Educational Opportunities
As decorative glass continues to grow as a popular product for design, so, too, does the need to keep the architectural community educated about these materials. With this in mind, the Glass Association of North America (GANA) hosted an introduction to decorative glass forum, which took place as part of NeoCon in Chicago.

“Our intent with this NeoCon seminar was to educate the interior designers on the vast array of glass options they have inside for buildings,” said Ashley Charest, GANA account executive. “We certainly know that all 40,000 NeoCon attendees could not be at the seminar, so GANA is also in the process of converting this educational seminar into an online version.”

The seminar, which is accredited by the American Institute of Architects and was presented by Steve O’Holloran of ICD High Performance Coatings, provided information on various design and application possibilities using decorative glass; how different types of decorative glass are made; and tips on specifying different types of decorative glass.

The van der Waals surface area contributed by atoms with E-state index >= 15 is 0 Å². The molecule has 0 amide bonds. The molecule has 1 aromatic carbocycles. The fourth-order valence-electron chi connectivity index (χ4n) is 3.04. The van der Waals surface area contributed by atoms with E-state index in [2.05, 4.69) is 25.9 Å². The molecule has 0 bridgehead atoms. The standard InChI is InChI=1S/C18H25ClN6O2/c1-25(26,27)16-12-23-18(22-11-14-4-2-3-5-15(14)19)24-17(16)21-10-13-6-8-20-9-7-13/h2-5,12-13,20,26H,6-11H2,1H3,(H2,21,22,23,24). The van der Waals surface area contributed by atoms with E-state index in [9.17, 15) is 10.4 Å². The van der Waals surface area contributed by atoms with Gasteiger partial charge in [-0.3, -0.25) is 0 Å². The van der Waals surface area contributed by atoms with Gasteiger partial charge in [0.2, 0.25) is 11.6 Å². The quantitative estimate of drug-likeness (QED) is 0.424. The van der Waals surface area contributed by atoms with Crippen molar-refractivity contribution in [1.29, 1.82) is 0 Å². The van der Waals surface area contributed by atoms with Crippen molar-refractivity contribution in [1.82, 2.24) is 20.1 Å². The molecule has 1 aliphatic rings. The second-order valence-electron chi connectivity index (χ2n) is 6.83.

The presentation focused on four categories of decorative glass:
• Coatings and colors;
• Etched/frosted;
• Heat formed; and
• Laminated glass.

Beginning with coatings and colors, O’Holloran looked at several glass types, such as silkscreened, digitally printed glass and painted/backpainted glass. While the many different processes can afford a wide range of color choices, O’Holloran said it’s still the basics that are most popular.

Tiles in Style
Offering several new decorative glass tile options, Crossville featured its new Ebb & Flow line.

“It’s primarily glass that’s accented with natural stone,” explained Laurie Lyza, director of marketing. Lyza said the line includes nine color and stone families and is an “affordable way to get the look of exotic materials.” The tiles can be used in many interior applications.

Taking glass from the wall to the floor, Walker Glass featured its new glass flooring.